Spam traps have been designed to fight against malicious senders.
Bad news is, sometimes they might find their way into your prospect list, even if your sender intentions are pure.
Good news is, there are ways you can avoid them.
Keep reading to learn all you need to know about spam traps and how you can prevent them from unexpectedly appearing on your email list.
What are spam traps?
Spam traps are email addresses meant to catch spammers red-handed.
A spam trap looks just like any other email address. But instead of being used for communication, it’s monitored by the owner – an ISP or anti-spam organizations – to identify spammers.
If you’re running a campaign and you have a spam trap email address on your list, it may harm your domain reputation, and by extension your deliverability rates.
And it doesn’t really matter if you have 10 or 10 000 email addresses on your list. If even one of them turns out to be a spam trap, it’s a sign that you don’t follow best practices of email outreach and you might be classified as a spammer by the institutions who monitor spam traps.
Of course, the more spam traps on your list, the worse.
What are the types of spam traps?
There are three types of spam traps:
- Pristine spam traps
- Recycled spam traps
- Typo spam traps
Pristine spam traps (aka, pure spam traps or honeypots) are set up by anti-spam organizations solely for the purpose of monitoring and blocking spam.
Recycled spam traps were once actively used for communication, but have turned inactive over time.
How long does it take before an unused email address goes inactive? It depends on the email provider. At first such an email address returns bounces, and then it can get reactivated by the email provider and start being used to catch spammers.
It takes at least several months of inactivity for an email address to turn into a spam trap.
Typo spam traps are the ones in which the domain name looks like a standard email address, but upon looking closer you can notice there’s a typo, e.g. @gnail.com, @outllook.com etc.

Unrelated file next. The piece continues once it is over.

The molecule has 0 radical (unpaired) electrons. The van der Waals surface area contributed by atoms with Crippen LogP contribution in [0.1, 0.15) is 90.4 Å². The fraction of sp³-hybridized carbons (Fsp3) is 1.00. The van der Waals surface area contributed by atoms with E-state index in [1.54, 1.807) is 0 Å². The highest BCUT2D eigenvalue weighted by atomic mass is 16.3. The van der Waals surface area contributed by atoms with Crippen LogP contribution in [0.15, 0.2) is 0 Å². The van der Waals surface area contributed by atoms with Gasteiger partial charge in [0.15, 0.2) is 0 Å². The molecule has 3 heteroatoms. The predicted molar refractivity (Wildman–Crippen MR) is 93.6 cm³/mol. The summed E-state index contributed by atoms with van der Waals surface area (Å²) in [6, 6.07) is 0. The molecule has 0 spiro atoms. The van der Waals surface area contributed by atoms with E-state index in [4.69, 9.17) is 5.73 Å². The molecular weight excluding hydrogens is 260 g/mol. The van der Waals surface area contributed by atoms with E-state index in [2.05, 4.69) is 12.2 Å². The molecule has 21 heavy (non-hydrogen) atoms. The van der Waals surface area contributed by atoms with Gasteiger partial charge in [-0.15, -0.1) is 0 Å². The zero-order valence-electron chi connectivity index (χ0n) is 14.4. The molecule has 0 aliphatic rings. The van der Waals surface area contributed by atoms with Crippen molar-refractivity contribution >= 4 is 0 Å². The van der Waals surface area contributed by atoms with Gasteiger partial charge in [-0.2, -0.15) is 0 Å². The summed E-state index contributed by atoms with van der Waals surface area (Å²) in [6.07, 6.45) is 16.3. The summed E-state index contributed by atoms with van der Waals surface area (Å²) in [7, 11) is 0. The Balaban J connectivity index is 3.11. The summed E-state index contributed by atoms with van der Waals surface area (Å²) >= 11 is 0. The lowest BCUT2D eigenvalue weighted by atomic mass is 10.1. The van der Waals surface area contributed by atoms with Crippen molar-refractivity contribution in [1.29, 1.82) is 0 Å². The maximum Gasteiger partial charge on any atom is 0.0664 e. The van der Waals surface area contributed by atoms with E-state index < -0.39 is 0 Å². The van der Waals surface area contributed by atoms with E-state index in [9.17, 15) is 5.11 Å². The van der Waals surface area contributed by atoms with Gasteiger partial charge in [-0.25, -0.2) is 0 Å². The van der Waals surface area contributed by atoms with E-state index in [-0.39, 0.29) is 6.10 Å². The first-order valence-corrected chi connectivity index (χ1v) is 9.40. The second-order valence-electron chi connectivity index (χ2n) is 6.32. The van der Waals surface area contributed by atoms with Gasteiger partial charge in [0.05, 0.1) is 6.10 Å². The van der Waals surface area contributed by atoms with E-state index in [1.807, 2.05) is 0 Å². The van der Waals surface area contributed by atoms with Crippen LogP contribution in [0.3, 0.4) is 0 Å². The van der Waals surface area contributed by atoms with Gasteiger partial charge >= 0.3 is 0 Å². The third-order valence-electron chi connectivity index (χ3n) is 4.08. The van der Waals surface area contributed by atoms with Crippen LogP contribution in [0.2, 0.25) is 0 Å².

Do spam traps show as bounced or delivered?
After you’ve sent an email to a spam trap email address, it’ll appear in your campaign stats as delivered, just as it would in case of any regular email address. So you can’t tell that you’ve been caught by a spam trap just by looking at your email statistics.
How to identify spam traps?
Since your emails won’t bounce after hitting a spam trap, nor will you get any notifications, you can’t tell with 100% certainty that you’ve been caught by a spam trap – or by how many.
But these three metrics can be an indicator of hitting spam traps:
- Your open rate is falling
- You’re getting significantly fewer responses than usually
- Your bounce rate is going up
If you’ve observed any of these changes in your campaign stats, it might be a sign that your prospect list is of poor quality.
Analyze the sources of the email addresses on your list and check if the reason behind your open and reply rate going down, and/or bounce rate going up isn’t spam traps.
How can spam traps get on your list?
There are three ways spam traps can end up on your list:
1) Email spam traps can appear on various websites and in search engines results, and if you’re using a tool to scrap the addresses for your prospect list, they might end up on your list as well. Often they’re hidden in a website’s code.